The 19 teams competing this year represented 12 different countries on 4 continents, which always impresses me. 

Recall that this takes place in January, in Burlington Vermont.

Academics, Professionals, & FamBiz People

One of the coolest aspects of the event is that the judging panels are always composed of a mix of academics, practitioners like me, and real life people who are part of family businesses.

I love spending time with people who are part of this world but who play very different roles than I do, and that’s what makes this event so enriching for me.

After each team presents their recommendations based on the case facts, a Q & A period follows, which can often become a “make or break” moment for the team of students.

Thanks to the varied composition of the judging panels, the types of questions we fired at the teams were always focused on different aspects of each presentation.

 

Pent-Up Demand for Being Together in Person Again

As I noted in From Multi-Disciplinary Field to Interdisciplinary Ecosystem, there was also a warm buzz at the event thanks to the fact that we were all together once again.

This event, like many others, continued on despite Covid and the restrictions from being together over the past few years.

While everyone did their best to make those events as good as they could be while being done remotely, there really is no substitute for occupying the same room together.

At the same time, though, the past few years have shown us all just how much can still be accomplished via virtual get-togethers.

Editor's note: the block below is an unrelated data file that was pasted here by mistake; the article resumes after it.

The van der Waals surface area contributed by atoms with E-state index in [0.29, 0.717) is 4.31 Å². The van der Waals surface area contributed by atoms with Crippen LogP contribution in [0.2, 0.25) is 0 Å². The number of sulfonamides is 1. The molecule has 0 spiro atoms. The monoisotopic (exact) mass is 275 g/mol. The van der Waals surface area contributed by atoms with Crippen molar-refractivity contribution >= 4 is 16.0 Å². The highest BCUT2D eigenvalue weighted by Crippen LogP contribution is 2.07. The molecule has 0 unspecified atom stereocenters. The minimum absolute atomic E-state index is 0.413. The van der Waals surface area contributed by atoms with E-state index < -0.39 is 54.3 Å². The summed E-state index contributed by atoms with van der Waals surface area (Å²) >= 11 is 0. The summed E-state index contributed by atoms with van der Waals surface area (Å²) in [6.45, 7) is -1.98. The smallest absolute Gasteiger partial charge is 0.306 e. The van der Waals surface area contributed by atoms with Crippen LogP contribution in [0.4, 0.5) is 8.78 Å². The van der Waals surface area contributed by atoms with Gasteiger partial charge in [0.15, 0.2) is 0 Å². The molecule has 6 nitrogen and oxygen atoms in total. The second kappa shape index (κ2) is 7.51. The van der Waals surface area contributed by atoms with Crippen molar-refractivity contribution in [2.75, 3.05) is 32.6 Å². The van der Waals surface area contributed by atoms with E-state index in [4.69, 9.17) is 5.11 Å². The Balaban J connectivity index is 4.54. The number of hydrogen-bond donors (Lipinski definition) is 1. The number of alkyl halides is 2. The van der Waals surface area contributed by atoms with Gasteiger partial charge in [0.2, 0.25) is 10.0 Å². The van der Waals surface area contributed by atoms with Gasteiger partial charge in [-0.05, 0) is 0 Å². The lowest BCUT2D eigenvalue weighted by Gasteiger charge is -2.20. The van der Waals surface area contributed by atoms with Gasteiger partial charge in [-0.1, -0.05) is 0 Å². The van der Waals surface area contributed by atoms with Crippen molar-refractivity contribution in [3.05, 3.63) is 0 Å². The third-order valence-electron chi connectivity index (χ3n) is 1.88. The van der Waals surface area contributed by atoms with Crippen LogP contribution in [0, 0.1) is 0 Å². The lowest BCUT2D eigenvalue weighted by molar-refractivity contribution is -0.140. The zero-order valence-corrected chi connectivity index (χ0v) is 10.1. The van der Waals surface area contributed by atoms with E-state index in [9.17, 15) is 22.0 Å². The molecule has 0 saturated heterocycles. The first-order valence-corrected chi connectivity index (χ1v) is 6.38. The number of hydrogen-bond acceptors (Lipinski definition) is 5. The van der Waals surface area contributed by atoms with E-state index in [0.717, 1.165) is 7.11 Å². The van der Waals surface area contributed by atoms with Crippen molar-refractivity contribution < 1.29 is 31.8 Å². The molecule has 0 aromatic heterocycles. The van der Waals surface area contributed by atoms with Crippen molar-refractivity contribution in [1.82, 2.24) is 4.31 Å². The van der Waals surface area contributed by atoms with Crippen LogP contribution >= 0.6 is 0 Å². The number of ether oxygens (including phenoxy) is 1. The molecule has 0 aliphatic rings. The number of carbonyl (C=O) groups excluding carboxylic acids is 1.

Family Businesses Are Common Around the World

With students, coaches and judges from around the world, we were reminded just how prevalent family businesses are, all around the world.

In fact, in some countries that we might label as emerging markets, they’re even more common than in North America.

Different countries means the cultures for FamBiz might have a different feel and flavour, but I love the fact that we can always learn from someone else’s situation.

A Worldwide Family Enterprise Community

The cases used on the days I judged featured family businesses that had already transitioned a couple of generations, and such examples can usually be used as a model for us to learn from.

The family business community continues to grow and solidify, with events like this and organizations like the Family Firm Institute creating opportunities for us all to come together and share what actually works for families.

Typically, small firms learn from larger ones, and new ones learn from older ones, but very much like mentoring it can also work the other way around.

The key is an open-minded attitude and a willingness to learn.

I appreciate all of this and my place in this great community, and every year when I leave this event I have great hope for the future.